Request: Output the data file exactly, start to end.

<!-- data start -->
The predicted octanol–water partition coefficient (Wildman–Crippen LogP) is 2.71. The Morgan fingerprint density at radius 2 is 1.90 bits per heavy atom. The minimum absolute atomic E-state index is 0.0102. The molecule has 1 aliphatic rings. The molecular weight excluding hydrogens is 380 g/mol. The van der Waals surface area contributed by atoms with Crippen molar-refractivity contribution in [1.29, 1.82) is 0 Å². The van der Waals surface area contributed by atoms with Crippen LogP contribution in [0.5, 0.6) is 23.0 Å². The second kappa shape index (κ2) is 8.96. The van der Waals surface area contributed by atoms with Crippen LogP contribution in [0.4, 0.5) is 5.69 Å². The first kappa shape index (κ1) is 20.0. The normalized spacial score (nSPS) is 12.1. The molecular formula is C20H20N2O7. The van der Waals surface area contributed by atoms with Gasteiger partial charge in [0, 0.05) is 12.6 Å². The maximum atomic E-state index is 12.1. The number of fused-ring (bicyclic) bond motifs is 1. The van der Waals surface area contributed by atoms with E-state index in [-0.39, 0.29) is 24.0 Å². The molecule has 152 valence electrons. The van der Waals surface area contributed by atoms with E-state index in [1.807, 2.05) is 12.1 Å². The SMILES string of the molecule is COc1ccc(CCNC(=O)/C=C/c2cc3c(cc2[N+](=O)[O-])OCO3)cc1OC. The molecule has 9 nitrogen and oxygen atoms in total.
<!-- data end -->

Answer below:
The predicted octanol–water partition coefficient (Wildman–Crippen LogP) is 2.71. The Morgan fingerprint density at radius 2 is 1.90 bits per heavy atom. The minimum absolute atomic E-state index is 0.0102. The molecule has 1 aliphatic rings. The molecular weight excluding hydrogens is 380 g/mol. The van der Waals surface area contributed by atoms with Crippen molar-refractivity contribution in [1.29, 1.82) is 0 Å². The van der Waals surface area contributed by atoms with Crippen LogP contribution in [0.5, 0.6) is 23.0 Å². The second kappa shape index (κ2) is 8.96. The van der Waals surface area contributed by atoms with Crippen LogP contribution in [0.4, 0.5) is 5.69 Å². The first kappa shape index (κ1) is 20.0. The normalized spacial score (nSPS) is 12.1. The molecular formula is C20H20N2O7. The van der Waals surface area contributed by atoms with Gasteiger partial charge in [0, 0.05) is 12.6 Å². The maximum atomic E-state index is 12.1. The number of fused-ring (bicyclic) bond motifs is 1. The van der Waals surface area contributed by atoms with E-state index in [-0.39, 0.29) is 24.0 Å². The molecule has 152 valence electrons. The van der Waals surface area contributed by atoms with E-state index in [1.807, 2.05) is 12.1 Å². The SMILES string of the molecule is COc1ccc(CCNC(=O)/C=C/c2cc3c(cc2[N+](=O)[O-])OCO3)cc1OC. The molecule has 9 nitrogen and oxygen atoms in total.